Kori Lisa Yee Litt ’05, Curatorial/Education Intern

Relooking at Photographs, Deciphering the Details
Lisa Casey ’05

Insatiable Appetites: Curiosity, Consumption, and the Traveler in Historic Japan
Catharine Roberts ’05

Reflections on the Mirror
Katherine Harrison ’06

Beauty Marks: African Metal Body Adornments
Jennifer Peterson ’06

Myth of the Noble Savage
Meghan Rice ’06

Sacrilege and Idolatry: Religious Images in 16th-Century Europe
Brittany Beth ’06

Picturing Family in “the South”: Legacies of the American Civil War
Sophia Hutson ’06

Images of War
Cristina Duncan Evans ’06

Frames of Influence: Behavior and Anonymity in Urban Life
Jessica Hodin ’07

The Eye of the Beheld
Caitlin Roberts ’08

Lines of Text
Jonathan Beilin ’07

Open to Interpretation: The Experience of Gestural Abstraction
Alexandra Franco ’07

Decoration and Function: The Evolving Relationship of Colors and Lines in the Japanese Print Tradition
Su-Ling Lee ’07, The Kathryn and Caroline Conroy Intern

Revealing Identity in Portraiture: Relationships among the Artist, Sitter, Patron, and Viewer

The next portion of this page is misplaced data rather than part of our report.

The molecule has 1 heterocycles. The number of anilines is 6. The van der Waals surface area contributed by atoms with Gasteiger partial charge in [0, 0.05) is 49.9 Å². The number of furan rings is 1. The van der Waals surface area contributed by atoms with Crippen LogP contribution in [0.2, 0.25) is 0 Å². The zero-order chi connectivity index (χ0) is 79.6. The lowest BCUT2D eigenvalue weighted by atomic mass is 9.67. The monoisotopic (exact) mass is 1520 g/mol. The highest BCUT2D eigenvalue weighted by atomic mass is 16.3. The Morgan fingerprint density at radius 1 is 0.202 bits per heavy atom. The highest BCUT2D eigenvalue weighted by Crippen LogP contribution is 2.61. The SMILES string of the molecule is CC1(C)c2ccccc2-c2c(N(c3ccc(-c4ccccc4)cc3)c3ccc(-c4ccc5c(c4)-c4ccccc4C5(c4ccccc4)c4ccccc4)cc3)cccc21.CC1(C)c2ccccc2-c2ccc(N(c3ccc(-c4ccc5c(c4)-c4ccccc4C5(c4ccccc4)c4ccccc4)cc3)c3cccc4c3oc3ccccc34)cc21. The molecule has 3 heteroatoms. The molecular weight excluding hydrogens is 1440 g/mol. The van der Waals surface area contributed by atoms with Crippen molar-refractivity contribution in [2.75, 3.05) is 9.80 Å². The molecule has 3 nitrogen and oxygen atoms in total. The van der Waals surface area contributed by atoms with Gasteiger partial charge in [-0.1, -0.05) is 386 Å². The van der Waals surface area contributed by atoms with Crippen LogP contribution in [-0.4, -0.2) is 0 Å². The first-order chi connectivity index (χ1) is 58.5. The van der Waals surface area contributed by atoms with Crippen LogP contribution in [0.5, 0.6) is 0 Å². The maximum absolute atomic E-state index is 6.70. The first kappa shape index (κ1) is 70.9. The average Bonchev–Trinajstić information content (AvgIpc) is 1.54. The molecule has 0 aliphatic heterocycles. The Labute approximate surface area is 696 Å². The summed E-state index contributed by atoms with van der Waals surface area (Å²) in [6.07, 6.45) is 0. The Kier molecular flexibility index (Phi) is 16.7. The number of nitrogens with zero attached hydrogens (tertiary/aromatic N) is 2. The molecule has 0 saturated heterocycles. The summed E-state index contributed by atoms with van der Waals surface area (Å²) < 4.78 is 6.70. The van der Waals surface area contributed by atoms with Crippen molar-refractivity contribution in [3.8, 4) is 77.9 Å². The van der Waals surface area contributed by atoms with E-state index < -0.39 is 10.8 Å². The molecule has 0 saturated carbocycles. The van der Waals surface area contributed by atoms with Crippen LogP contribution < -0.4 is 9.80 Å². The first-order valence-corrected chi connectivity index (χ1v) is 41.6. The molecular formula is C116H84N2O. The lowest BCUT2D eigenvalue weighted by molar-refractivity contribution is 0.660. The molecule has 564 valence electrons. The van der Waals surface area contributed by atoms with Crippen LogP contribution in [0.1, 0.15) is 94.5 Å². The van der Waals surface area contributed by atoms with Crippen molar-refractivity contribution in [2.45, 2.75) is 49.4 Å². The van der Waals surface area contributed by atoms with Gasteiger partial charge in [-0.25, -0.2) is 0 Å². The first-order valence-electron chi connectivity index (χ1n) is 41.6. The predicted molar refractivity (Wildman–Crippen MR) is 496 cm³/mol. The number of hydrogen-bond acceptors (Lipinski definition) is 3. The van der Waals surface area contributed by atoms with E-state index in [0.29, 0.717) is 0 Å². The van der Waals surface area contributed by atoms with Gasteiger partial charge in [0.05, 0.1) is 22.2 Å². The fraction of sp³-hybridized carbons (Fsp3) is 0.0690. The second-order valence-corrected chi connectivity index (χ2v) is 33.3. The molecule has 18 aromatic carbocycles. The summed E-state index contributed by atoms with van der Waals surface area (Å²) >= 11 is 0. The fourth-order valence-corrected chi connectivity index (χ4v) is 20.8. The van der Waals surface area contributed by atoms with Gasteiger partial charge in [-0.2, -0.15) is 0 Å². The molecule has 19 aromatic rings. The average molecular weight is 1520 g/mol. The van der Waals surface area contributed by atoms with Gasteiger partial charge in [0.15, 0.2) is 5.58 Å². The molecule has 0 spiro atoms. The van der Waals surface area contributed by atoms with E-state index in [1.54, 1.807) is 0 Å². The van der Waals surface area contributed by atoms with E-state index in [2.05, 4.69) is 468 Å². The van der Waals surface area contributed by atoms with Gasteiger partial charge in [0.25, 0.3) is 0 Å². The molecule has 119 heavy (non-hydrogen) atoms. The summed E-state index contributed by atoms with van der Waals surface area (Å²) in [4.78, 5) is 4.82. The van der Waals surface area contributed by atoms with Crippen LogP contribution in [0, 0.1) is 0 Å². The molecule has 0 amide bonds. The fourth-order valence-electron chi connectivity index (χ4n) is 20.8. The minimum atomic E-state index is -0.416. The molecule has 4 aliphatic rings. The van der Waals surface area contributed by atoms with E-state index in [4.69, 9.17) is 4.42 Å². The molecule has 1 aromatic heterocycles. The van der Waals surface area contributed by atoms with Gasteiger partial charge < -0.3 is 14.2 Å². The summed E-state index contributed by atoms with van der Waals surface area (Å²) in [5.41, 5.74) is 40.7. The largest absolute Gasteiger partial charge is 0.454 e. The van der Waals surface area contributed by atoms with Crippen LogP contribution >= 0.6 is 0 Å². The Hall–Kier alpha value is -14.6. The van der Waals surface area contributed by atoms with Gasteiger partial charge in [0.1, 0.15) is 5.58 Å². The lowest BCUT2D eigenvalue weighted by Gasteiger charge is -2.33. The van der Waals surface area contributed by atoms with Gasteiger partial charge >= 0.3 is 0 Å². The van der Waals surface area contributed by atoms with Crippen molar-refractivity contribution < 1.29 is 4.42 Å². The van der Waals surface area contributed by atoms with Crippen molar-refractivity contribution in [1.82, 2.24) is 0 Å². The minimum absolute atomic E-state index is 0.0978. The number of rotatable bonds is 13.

Jessica Hodin ’07, Levinson Student Senior Curatorial Intern

ARTeacherIST: The Role of the Artist as a Teacher
Deana Wojcik ’07, Class of 1954 Intern

The Art of Drinking: Four Thousand Years of Celebration and Condemnation of Alcohol Use in the Western World
Ben O’Donnell ’08, Class of 1954 Intern

“Bringing the Thing Home”: The Aftermath of the War Between the States in Consumer-Driven Art
Virginia F. Deaton ’09, Homma Family Intern

Femmes Fatales: Changing Conceptions of the Dangerous Female in the Male Imagination
Marissa Slany ’08, The Kathryn and Caroline Conroy Intern

Discovering Identity through Art: Joan Miró and Dorothea Tanning’s Surrealist Explorations of the Unconscious
Melissa Fan ’08, Levinson Student Intern

Last Updated: 12/22/09